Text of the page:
The physical infrastructure has not been evaluated, this land is subject to a great deal of surface water movement from the adjoining higher land areas, and has a high water table and the existing surface water drains and ditches are unable at times to cope, causing run off on the adjoining local roads.  The proposed holding tanks for rainwater drainage from the 450 houses are totally inadequate.  Also the proposed site for CTFC is sloping and regarding levels would also be prone to flooding.

The sewage requirement and connection is also likely to prove problematical and depend on Wessex Water for agreement and their capital allocation.

The proposal would take out of production a large area of prime agricultural land (mainly arable) at a time when the UK is vulnerable to the cost and environmental implications of food imports now 40%.  It follows that the claim for sustainability by the developers would fail on this premise alone.

The high housing density proposal does not state that it could support the SSDC policy of 35% affordable homes, and makes a play on so called "sustainability" without any definition.  There is no information on phasing particularly in respect of the CTFC.  It is understood that CTFC have to obtain planning permission and sell their existing town centre site and provide sufficient funding before any relocation to take place.  There is a major problem providing a satisfactory access for any new development and there are additional problems relocating the Tennis Club, excluding land used by the Holyrood Academy for car parking and agreeing liability for access and all services to their relocation site.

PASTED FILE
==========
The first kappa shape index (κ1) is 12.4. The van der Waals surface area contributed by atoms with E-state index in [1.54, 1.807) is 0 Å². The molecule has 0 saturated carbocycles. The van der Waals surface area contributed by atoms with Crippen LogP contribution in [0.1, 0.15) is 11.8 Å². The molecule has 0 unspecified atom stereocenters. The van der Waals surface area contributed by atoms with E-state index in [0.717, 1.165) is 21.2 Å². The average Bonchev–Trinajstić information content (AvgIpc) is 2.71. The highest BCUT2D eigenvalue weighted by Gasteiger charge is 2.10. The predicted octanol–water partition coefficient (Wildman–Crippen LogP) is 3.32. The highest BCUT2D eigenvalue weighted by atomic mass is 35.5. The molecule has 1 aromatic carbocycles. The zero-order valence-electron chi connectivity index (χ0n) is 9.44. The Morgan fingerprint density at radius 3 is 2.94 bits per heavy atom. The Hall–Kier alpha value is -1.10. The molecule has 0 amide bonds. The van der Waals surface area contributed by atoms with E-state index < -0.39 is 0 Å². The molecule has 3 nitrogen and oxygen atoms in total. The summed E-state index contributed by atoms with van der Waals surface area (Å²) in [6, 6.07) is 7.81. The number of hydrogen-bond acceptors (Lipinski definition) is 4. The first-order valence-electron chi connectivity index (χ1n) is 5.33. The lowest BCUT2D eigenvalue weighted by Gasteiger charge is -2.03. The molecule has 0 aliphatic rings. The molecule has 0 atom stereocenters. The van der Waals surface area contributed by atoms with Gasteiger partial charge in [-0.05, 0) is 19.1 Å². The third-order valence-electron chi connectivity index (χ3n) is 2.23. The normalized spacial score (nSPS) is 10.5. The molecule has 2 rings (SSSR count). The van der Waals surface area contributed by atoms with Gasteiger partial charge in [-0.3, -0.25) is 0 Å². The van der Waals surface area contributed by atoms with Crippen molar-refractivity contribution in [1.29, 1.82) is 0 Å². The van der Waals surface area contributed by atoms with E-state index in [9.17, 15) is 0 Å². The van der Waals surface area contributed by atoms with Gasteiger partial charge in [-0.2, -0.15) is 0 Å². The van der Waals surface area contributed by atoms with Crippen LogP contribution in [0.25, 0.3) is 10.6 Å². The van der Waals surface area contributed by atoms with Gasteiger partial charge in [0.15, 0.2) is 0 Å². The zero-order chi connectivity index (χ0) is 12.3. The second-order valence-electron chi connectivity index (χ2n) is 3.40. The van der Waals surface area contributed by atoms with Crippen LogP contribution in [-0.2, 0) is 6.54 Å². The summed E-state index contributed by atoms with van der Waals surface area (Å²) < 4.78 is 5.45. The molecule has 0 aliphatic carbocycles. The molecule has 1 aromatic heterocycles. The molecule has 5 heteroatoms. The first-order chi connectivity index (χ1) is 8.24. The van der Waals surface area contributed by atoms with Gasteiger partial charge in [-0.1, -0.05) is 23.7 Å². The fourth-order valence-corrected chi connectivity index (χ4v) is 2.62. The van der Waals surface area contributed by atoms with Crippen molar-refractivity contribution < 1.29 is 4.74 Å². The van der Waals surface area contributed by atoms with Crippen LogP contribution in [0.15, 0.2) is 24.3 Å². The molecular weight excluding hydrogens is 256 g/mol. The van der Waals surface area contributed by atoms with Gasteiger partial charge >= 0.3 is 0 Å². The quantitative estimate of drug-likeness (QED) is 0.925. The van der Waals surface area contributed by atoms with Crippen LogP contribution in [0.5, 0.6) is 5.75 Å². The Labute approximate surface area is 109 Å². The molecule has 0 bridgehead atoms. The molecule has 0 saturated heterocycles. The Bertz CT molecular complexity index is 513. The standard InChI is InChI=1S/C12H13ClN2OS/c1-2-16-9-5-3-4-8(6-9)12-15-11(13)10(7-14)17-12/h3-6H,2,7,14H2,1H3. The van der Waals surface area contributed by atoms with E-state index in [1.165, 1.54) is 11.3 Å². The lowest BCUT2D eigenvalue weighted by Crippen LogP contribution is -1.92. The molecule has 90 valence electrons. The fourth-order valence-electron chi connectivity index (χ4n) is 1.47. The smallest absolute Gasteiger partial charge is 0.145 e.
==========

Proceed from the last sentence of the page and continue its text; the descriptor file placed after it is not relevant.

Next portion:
Conclusion

The Vision proposal is based primarily on maximum profit for the landowner and developer in defiance of the Council's and community's carefully prepared planning policy regarding Chard's eastern area integral to the alleviation of the chronic traffic problem and inadequate infrastructure.  This SSDC policy also allows for the relocation of CTFC and employment land in the northern area on a scale acceptable to all concerned and has been accepted by the CTFC in writing.

The Government's Planning Policy Framework's 'presumption in favour of sustained development' is highly qualified and the Vision scheme does not meet this debatable criteria.

The CDDRA ask SSDC and the Inspector to reject the Mactaggart & Mickel Vision Document or any planning application or Appeal if and when presented, or any proposal to modify the submitted plan.

Attachments